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  • Writer's pictureCarolyn Boutin

What Is Really Happening In Your Child's Classes

This is a true story, and I am only changing identifying details to protect the privacy of all involved. It’s a random Wednesday in a grade 3 class and the teacher, new to the field on her second day on her first LTO, has asked the class to write a paragraph about what they’ve learned in their social study unit. Bobby is reading and writing at a grade 1.5 level, which is amazing considering he started at a JK level.

He usually gets some support from the class EA but she is trying to de-escalate two students that have started pushing and shoving some desks. The teacher is sitting at the blue table already working with three students who are also struggling. Bobby doesn’t want to go to the blue table because he knows he’s much farther behind even those sitting with the teacher, and he’s embarrassed. The rest of the class is either working or disengaged. There is a lot of chatter throughout the room. Bobby is paralyzed – he isn’t able to do the work, but he doesn’t feel like he can ask for help either. Meanwhile, the two boys are still screaming at each other while the EA is trying to get them out of the class.

Finally, Bobby summons the courage to go to the blue table. He’s done nothing so far and takes his blank sheet up to the teacher. The two boys that are fighting taunt him as he comes to the table. “What are you doing, Booobbby?” He puts his head down.

“Ms. Stevens, I don’t know how to spell.” She sees the blank page and, forgetting the specifics of Bobby’s IEP, tells the class to calm down and get to work.

“Bobby, I need you to try before coming here.”

“But I don’t know how.”

“I can’t help you until you help yourself,” she tells him, frazzled, as her classroom has become chaotic.

Bobby comes home in tears, feeling frustrated and alone. He feels even more isolated from his peers. He shuts down during tutoring and it takes 25 minutes to get him to even try.

Class sizes have been one of the key topics in this province. However, in teaching, not everything is up for debate. There are things we know that work definitively and there are things we know that undermine a child’s progress. I’ve been watching the political fight between the four teachers’ unions and the province, overwhelmingly feeling like we’re debating if the earth is flat.

We aren’t really fighting over class sizes. Class sizes are the same size when you were a child if you were born prior to the new Millennium. We’re fighting about safe classrooms.

It isn’t the bodies in the room that are the problem. Thirty kids with the ability to focus, follow instructions and perform at grade level could be doable. The issue is that, since classrooms have become inclusive, your child’s classrooms have children with diverse needs that could not possibly be met by just one teacher.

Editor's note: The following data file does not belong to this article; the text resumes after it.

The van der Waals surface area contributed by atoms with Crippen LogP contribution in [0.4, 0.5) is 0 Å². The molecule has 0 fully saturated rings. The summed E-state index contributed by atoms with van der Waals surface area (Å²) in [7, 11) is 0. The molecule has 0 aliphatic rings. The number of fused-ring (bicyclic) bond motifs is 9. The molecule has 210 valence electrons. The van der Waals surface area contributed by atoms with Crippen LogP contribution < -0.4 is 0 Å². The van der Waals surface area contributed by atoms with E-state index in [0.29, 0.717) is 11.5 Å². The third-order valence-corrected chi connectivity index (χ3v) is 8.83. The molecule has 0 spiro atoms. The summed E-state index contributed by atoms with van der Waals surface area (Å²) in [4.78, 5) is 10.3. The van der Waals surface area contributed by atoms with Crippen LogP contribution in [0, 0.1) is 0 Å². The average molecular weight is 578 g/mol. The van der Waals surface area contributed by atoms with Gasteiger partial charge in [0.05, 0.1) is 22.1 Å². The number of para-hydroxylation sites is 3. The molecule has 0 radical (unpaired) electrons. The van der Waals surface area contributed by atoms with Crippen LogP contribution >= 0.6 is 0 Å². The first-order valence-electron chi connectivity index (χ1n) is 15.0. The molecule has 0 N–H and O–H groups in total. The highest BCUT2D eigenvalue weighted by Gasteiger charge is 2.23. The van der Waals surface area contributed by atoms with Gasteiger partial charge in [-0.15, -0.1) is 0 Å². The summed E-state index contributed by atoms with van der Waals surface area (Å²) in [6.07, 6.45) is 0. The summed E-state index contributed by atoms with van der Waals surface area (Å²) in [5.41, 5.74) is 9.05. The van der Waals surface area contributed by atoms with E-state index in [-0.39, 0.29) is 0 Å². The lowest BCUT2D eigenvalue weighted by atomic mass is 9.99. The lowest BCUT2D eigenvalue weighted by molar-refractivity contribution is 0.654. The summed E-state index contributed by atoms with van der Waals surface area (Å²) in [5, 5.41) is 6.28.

In an average grade 6, thirty-kid classroom (statistically speaking and depending on the area), there will be at least two ELL children struggling to grasp the language and (frustratingly) unable to complete the work at the level they are used to; at least six children diagnosed or waiting to be diagnosed with a learning disability, making it difficult for them to complete the work without assistance; and for almost certain, at least one child with such behavioural issues that they require a full time EA to sit with them. Except that EA is now gone and that child, because of the lack of support, is making it difficult for even the best-behaved children to focus and complete their work. We are expecting one adult to deal with all of those problems. Even the best behaviour management strategies cannot compensate for a child that does not have the skillset to stay on task and avoid conflict.

I want these children to remain in the classroom (if safe for everyone), including the struggling student themselves. Yet, they require support and help to feel like they are actually a part of that class. Years of feeling separated cause even large schisms in the student’s learning.

I don’t know if you’ve walked down the hallways of any school in this province during class time lately. It’s noisy – noisier than ever before. The anecdote I share above is becoming the rule and not the exception. Children with sensory issues are burning out before the day is even done. Here is the fact that should haunt you: there are children in that building that are scared of being seriously hurt by their peers. Teachers are meant to teach, but now, because of a lack of support services (educational assistants, child and youth workers, Special Education Resource Teachers, more classrooms designed for behavioural children and fully staffed resource rooms), they have become referees. And they are losing.

As an educator, I am afraid of the road we are travelling. As violence increases and support declines, this province is a ticking time bomb for some tragic consequences. It isn’t about class sizes; it is about safe classes. The province isn’t offering a safe learning environment.

Teachers need more support, and yet, (not just by this government) it seems to get chipped away year after year.

It isn’t about class sizes; it is about the school’s ability to hire and provide resources for the students that need them.

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